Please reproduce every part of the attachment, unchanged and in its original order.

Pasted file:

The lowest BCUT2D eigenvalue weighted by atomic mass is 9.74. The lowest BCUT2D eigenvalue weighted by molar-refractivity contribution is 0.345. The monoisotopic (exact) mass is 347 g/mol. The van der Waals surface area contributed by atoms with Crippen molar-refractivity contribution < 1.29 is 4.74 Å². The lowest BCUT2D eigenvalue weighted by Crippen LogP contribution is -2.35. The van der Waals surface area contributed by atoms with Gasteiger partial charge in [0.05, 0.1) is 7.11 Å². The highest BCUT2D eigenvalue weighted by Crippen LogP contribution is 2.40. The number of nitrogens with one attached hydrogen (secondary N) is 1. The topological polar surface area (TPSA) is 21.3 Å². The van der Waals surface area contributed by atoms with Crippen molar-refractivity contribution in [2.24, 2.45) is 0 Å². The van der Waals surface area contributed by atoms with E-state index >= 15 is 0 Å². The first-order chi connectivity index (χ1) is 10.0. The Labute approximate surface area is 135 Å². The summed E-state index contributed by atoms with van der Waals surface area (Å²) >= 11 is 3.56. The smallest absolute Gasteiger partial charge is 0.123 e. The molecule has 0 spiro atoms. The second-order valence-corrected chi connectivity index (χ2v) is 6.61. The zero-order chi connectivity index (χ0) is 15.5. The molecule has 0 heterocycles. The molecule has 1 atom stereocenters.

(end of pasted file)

The lowest BCUT2D eigenvalue weighted by atomic mass is 9.74. The lowest BCUT2D eigenvalue weighted by molar-refractivity contribution is 0.345. The monoisotopic (exact) mass is 347 g/mol. The van der Waals surface area contributed by atoms with Crippen molar-refractivity contribution < 1.29 is 4.74 Å². The lowest BCUT2D eigenvalue weighted by Crippen LogP contribution is -2.35. The van der Waals surface area contributed by atoms with Gasteiger partial charge in [0.05, 0.1) is 7.11 Å². The highest BCUT2D eigenvalue weighted by Crippen LogP contribution is 2.40. The number of nitrogens with one attached hydrogen (secondary N) is 1. The topological polar surface area (TPSA) is 21.3 Å². The van der Waals surface area contributed by atoms with Crippen molar-refractivity contribution in [2.24, 2.45) is 0 Å². The van der Waals surface area contributed by atoms with E-state index >= 15 is 0 Å². The first-order chi connectivity index (χ1) is 10.0. The Labute approximate surface area is 135 Å². The summed E-state index contributed by atoms with van der Waals surface area (Å²) >= 11 is 3.56. The smallest absolute Gasteiger partial charge is 0.123 e. The molecule has 0 spiro atoms. The second-order valence-corrected chi connectivity index (χ2v) is 6.61. The zero-order chi connectivity index (χ0) is 15.5. The molecule has 0 heterocycles. The molecule has 1 atom stereocenters.